This dataset has two overall files, all_sites.txt and all_types.txt, and a number of site-specific data files which are described in Table 1. The file all_sites.txt contains summary information on all the monitored sites in the dataset. A house would be considered a monitoring site. As different monitoring sites are added, the type of sites will be defined in the all_types.txt file.
|all_sites.txt||Summary data for all monitored sites (e.g., houses). See Table 2 for a description of the columns in this file.|
|all_types.txt||A dictionary that describes the type of sites that were monitored.|
|<type>?.txt||Metadata for the given <type> of site monitored followed by its ID. For example, a house of ID 1 would have the filename house1.txt. See Table 3 for more details. There is one file for each site.|
|<type>?_energy_blk?.csv||Energy data recorded at hourly intervals for all sub-meters. See Table 4 for more details. There is one file for each reading block of each site.|
|<type>?_labels.txt||Descriptions of each sub-meter monitored (the sub-meter number followed by description), one per line. The number corresponds to the sub column in the power and energy data files. (e.g., 1 would be sub1). There is one file for each site.|
|<type>?_panel.pdf||A diagram of the power panel of each house showing the layout fo the breakers and what breakers where monitored. There is one file for each site.|
|<type>?_power_blk?.csv||Power data recorded at 1 Hz for all sub-meters. IHD data is also recorded but appears at a lower frequency. See Table 4 for more details. There is one file for each reading block of each site.|
|<type>?_subs_blk?.csv||Extensive electrical measurements for all sub-meters. See Table 5 for a list of these measurements. There is one file for each reading block of each site.|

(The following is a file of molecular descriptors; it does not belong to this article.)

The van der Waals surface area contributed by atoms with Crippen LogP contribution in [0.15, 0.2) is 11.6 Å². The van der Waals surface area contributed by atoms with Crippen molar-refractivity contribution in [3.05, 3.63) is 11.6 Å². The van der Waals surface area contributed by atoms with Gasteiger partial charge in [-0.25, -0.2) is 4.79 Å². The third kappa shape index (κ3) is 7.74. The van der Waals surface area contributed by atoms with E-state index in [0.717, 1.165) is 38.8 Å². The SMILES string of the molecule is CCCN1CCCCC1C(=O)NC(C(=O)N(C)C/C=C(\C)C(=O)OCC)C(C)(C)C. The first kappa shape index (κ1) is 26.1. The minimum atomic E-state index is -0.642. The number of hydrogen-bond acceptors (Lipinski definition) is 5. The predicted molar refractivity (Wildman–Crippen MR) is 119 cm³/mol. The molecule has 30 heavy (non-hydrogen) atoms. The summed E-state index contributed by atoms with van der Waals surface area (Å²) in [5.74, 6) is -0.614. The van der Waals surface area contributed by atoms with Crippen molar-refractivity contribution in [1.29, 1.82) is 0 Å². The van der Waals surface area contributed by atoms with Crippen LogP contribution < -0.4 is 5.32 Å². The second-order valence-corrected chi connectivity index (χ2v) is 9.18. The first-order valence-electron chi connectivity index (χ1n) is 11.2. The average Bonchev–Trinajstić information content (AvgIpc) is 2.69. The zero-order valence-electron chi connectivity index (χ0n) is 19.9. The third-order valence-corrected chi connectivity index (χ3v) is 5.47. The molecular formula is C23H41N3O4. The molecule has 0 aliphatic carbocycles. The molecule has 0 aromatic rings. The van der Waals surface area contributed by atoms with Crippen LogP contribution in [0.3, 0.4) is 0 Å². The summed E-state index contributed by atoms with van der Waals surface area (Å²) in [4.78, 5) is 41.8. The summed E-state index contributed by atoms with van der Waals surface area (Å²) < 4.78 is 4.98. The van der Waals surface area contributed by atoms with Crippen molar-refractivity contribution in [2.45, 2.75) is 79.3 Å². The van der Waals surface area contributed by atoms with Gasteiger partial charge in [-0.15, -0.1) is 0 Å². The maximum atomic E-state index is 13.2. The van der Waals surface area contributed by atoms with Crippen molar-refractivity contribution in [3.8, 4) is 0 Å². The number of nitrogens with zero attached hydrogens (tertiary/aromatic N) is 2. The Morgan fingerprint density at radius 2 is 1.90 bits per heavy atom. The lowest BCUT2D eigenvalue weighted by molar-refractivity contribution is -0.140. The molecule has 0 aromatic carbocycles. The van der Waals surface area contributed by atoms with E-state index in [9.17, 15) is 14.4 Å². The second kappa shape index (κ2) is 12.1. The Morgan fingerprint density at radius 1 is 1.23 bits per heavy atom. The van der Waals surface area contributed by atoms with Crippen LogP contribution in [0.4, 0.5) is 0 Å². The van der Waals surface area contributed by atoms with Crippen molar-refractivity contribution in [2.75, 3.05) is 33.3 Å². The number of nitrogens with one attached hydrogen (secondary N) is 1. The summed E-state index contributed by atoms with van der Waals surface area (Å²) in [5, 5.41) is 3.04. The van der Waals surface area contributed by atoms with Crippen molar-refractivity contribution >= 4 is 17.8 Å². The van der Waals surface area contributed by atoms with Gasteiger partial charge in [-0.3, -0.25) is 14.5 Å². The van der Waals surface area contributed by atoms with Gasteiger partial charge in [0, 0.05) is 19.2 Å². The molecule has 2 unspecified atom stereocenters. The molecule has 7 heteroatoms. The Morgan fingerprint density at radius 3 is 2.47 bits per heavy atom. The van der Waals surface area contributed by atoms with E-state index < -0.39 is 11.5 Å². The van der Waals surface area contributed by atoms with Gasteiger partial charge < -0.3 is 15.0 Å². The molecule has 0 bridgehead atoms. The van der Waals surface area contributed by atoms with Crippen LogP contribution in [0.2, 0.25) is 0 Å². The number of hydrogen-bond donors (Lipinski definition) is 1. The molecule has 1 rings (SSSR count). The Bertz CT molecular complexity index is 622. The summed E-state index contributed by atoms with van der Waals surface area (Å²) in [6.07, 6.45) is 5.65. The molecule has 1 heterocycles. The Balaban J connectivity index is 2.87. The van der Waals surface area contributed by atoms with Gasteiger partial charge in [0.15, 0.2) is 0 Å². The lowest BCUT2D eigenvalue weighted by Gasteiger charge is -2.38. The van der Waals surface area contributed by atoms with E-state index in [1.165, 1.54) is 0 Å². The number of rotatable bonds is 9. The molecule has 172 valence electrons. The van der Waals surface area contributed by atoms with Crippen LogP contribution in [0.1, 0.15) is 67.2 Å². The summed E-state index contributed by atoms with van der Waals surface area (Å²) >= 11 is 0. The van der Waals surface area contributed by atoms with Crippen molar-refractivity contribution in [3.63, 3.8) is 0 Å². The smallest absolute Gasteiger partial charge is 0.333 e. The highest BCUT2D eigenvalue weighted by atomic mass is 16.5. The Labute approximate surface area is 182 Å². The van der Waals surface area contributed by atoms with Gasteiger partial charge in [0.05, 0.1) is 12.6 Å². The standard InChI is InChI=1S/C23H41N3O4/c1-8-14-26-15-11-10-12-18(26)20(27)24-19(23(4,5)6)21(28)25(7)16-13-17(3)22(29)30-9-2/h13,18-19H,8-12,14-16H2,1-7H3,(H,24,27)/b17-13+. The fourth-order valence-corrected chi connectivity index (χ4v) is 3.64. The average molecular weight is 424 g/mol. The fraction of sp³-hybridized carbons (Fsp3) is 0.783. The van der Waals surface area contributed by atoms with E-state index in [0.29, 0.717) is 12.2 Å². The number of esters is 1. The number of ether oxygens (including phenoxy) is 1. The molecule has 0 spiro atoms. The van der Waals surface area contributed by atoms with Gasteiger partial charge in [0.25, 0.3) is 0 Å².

|<type>?_tstat_blk?.csv||HVAC thermostat data recorded at approximately 5 min intervals for each thermostat in a house. Data in these files are highly diverse and depend on the thermostat make/model. To compensate for this, columns in these files are verbosely named. There is one file for each reading block of each site.|
|type||The type of site monitored. For example, house would mean residential and could be detached, row, or apartment. Future values could include store, for a store front, industry, for an industrial complex, office, etc. See the all_types.txt file.|
|id||The house/store/etc. ID number, starting at 1.|
|power_data||An indicator of whether power and energy data is available (Yes/No). Power data is usually recorded at 1 Hz, whereas energy data is recorded in hourly intervals.|
|submeters||The number of power sub-meters monitored.|
|tstat_data||An indicator of whether HVAC thermostat data is available (Yes/No).|
|block_count||The number of contiguous recorded data blocks for the given house.|
|timezone||The timezone in which the given house is located.|
|active||An indicator of whether this house is still under active monitoring (Yes/No). If so, more house data will be added in the future.|